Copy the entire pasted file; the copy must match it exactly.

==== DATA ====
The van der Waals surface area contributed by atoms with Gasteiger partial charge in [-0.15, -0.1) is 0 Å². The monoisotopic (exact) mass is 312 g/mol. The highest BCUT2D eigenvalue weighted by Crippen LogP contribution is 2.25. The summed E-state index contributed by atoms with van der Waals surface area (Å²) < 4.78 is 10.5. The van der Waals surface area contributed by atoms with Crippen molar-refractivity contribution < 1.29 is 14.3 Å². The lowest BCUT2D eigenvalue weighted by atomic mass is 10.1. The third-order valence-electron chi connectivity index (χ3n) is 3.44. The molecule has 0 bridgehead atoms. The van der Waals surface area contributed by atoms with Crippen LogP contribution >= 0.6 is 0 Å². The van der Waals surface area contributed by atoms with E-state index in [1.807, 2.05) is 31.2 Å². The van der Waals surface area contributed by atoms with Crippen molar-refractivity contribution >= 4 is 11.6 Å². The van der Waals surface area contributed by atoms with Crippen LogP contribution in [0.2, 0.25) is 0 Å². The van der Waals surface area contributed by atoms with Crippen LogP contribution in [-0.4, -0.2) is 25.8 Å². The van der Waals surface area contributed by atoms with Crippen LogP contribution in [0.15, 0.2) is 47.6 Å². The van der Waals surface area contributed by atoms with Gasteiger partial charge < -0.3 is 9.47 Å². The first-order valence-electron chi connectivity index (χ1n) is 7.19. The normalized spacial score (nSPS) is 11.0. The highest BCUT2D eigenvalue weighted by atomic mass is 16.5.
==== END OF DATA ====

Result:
The van der Waals surface area contributed by atoms with Gasteiger partial charge in [-0.15, -0.1) is 0 Å². The monoisotopic (exact) mass is 312 g/mol. The highest BCUT2D eigenvalue weighted by Crippen LogP contribution is 2.25. The summed E-state index contributed by atoms with van der Waals surface area (Å²) < 4.78 is 10.5. The van der Waals surface area contributed by atoms with Crippen molar-refractivity contribution < 1.29 is 14.3 Å². The lowest BCUT2D eigenvalue weighted by atomic mass is 10.1. The third-order valence-electron chi connectivity index (χ3n) is 3.44. The molecule has 0 bridgehead atoms. The van der Waals surface area contributed by atoms with Crippen LogP contribution >= 0.6 is 0 Å². The van der Waals surface area contributed by atoms with E-state index in [1.807, 2.05) is 31.2 Å². The van der Waals surface area contributed by atoms with Crippen molar-refractivity contribution >= 4 is 11.6 Å². The van der Waals surface area contributed by atoms with Crippen LogP contribution in [0.2, 0.25) is 0 Å². The van der Waals surface area contributed by atoms with Crippen LogP contribution in [-0.4, -0.2) is 25.8 Å². The van der Waals surface area contributed by atoms with Crippen LogP contribution in [0.15, 0.2) is 47.6 Å². The van der Waals surface area contributed by atoms with Gasteiger partial charge < -0.3 is 9.47 Å². The first-order valence-electron chi connectivity index (χ1n) is 7.19. The normalized spacial score (nSPS) is 11.0. The highest BCUT2D eigenvalue weighted by atomic mass is 16.5.